Home » Pet Food Matters » Frequently Asked Questions » Q&A on DCM
On July 12, the U.S. Food & Drug Administration (FDA) issued a brief stating they are investigating recent case reports of a type of canine heart disease known as dilated cardiomyopathy, or DCM, in dogs not genetically predisposed to the disease who may have been fed certain types of diets. Members of the Pet Food Institute (PFI) are committed to the production of safe, nutritionally balanced pet food and are working closely with FDA and internal experts to advance the understanding of this potential issue. Below, we provide answers to some questions that pet lovers may have about DCM and their dog’s diet.
FDA’s investigation is specifically focusing on DCM and not canine heart disease as a whole. If you have questions about DCM or your pet’s health, consult with a trusted veterinarian.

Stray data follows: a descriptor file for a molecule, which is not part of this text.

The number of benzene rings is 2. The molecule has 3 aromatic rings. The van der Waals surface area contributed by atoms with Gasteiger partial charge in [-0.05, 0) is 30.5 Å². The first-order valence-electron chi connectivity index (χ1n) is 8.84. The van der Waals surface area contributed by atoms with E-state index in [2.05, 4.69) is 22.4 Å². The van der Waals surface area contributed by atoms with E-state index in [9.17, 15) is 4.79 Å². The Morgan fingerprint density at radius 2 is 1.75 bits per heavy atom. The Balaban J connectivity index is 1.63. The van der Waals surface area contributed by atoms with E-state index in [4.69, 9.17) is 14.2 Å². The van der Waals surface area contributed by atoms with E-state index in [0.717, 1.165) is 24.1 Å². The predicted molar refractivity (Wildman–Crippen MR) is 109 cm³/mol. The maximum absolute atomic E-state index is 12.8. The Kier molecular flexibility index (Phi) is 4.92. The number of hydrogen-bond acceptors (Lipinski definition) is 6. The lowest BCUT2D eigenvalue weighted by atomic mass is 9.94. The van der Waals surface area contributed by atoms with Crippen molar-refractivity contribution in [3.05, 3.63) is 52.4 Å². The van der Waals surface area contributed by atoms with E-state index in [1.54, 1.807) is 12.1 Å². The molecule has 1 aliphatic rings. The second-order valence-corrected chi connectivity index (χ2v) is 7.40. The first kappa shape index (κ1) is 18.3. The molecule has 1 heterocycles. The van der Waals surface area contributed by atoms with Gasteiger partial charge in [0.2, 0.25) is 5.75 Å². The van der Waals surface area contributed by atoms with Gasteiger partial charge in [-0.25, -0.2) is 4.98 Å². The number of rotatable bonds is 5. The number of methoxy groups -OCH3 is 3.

The exact cause of these cases of DCM is still unknown and may be the result of many factors. If you have a question about your dog’s food, we recommend that you contact the manufacturer to learn more.
If you have questions about a specific product, we recommend that you call the manufacturer to learn more. The FDA is also recommending that pet owners seek dietary advice from a trusted veterinarian, who knows your pet and can provide information specific to him or her.
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